I think you're partially right. It is true that when there was a government in Israel more serious about compromising for peace, there was more terrorism in Israel. This did create fear in Israel. However, the issue of settlements is another matter. It is legitimate for the international community to protest Israel's settlement policy. In war, under various circumstances, one could argue that some form of limited military occupation in the territories may be legitimate. However, dispossessing the local population in favor of settlers is unacceptable at all times and in any form. It's theft. The quasi apartheid system with one set of rules for settlers and another for Arabs in the West Bank is unacceptable. The manner in which settlers are permitted to run wild and terrorize Palestinians is unacceptable. While I do question the motives of some of the boycotters (do they really apply the same standards to all countries?) the international community is allowed to register their nonviolent protests of Israeli policy. As someone who spent time in Israeli academia, I do believe that this sort of pressure can help make Israel realize that if they want to be part of the West, their policies need to change. Period.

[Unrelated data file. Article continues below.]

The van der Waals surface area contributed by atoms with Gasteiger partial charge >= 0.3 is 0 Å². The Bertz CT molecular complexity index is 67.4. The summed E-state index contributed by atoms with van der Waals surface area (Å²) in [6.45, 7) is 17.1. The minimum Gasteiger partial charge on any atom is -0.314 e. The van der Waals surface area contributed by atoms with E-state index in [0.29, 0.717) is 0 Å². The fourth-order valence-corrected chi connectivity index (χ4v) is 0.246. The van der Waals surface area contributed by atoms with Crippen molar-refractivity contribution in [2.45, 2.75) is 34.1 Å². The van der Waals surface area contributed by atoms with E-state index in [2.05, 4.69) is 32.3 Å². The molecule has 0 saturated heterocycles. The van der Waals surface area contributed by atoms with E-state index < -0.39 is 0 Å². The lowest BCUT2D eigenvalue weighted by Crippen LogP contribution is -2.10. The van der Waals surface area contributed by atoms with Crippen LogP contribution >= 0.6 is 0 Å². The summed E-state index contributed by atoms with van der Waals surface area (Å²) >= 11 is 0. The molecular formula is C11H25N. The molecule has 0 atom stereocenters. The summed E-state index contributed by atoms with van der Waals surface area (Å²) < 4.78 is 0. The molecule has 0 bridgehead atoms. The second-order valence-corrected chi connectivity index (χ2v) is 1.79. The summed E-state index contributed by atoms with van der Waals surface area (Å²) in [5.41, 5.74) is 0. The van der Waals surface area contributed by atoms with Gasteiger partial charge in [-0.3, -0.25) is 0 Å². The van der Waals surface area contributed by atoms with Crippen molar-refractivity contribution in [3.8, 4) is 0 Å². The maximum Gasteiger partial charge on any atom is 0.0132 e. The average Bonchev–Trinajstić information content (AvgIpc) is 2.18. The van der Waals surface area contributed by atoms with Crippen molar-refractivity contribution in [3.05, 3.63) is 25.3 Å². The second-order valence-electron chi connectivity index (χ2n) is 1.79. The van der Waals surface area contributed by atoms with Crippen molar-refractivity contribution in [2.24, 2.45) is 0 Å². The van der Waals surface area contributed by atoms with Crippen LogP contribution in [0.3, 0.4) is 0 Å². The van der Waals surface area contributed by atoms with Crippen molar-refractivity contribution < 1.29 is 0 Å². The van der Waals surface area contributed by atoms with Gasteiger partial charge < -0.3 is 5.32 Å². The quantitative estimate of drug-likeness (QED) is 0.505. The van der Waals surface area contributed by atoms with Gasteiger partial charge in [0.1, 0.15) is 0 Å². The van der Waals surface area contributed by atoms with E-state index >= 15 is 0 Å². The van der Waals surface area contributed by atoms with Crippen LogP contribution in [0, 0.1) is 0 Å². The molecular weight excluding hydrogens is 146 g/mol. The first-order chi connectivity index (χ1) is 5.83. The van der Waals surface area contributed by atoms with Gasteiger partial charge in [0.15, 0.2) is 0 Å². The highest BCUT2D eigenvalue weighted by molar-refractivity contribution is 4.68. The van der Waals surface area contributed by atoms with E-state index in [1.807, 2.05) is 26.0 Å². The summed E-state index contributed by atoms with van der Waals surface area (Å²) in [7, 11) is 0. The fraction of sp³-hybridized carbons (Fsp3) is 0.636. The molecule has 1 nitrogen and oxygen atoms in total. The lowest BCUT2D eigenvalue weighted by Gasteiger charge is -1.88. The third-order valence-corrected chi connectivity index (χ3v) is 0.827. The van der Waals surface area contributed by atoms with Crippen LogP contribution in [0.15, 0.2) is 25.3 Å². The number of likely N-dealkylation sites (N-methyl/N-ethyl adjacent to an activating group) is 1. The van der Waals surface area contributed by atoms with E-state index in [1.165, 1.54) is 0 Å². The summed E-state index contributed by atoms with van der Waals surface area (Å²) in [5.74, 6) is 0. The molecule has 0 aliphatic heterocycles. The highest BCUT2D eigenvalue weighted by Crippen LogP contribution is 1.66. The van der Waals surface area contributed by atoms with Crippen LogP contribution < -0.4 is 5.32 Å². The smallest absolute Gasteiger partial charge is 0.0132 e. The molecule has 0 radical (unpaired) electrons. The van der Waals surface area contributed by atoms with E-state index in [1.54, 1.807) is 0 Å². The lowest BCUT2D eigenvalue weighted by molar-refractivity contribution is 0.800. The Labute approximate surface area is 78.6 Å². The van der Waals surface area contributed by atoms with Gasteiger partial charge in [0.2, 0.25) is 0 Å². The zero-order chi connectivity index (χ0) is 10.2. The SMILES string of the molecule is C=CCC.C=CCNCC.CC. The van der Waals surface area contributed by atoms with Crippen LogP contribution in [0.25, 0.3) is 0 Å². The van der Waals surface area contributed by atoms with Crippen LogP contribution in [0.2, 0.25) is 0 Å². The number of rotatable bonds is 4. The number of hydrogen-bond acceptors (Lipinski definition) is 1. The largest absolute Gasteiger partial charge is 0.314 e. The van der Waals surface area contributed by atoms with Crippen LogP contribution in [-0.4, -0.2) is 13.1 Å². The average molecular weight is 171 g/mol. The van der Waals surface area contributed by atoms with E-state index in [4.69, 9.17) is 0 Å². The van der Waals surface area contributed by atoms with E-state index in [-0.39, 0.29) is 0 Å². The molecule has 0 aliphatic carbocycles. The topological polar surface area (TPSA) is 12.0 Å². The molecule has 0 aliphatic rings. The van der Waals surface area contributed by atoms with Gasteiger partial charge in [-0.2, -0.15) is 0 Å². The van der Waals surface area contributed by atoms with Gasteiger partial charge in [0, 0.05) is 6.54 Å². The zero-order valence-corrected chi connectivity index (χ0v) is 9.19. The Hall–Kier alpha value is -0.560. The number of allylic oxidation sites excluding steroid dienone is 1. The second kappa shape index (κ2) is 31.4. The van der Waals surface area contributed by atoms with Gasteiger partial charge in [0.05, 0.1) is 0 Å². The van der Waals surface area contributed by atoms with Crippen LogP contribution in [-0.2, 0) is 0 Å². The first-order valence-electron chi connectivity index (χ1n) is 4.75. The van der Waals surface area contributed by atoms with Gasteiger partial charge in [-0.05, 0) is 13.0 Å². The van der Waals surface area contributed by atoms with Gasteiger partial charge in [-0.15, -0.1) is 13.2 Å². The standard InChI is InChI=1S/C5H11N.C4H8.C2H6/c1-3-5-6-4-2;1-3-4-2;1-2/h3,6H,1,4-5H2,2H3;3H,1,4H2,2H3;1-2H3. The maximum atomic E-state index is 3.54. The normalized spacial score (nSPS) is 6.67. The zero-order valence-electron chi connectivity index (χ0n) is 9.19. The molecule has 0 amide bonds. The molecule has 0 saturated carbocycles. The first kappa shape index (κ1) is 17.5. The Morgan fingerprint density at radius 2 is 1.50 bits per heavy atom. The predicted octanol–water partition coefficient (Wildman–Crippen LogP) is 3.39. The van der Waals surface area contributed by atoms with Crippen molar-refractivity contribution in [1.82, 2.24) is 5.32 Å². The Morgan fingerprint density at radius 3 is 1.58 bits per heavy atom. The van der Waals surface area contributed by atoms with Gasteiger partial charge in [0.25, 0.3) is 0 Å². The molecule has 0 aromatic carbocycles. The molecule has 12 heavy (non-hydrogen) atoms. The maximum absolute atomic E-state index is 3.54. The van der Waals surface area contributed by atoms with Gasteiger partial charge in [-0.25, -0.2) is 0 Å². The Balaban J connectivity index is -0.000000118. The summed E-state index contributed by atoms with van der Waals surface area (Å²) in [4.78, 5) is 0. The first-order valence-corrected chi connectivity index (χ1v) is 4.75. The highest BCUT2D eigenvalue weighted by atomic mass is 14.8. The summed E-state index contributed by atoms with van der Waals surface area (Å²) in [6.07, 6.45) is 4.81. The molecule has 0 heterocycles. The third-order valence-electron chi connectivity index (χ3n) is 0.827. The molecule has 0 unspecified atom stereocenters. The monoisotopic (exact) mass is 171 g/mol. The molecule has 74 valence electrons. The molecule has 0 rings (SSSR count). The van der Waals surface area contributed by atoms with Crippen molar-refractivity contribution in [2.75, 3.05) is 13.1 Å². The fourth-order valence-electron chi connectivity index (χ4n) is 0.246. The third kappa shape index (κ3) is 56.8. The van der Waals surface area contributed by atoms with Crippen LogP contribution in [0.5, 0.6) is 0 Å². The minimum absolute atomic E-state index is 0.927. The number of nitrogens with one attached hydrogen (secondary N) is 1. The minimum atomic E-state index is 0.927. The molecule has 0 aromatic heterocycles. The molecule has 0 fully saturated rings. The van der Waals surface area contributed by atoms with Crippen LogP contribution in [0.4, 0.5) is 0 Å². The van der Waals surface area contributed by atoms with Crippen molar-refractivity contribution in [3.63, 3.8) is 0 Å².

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Turkish military says destroys PKK militant targets in air strikes (Reuters)
from the article: The prophetic lesson of Stephen Hawking's Israel boycott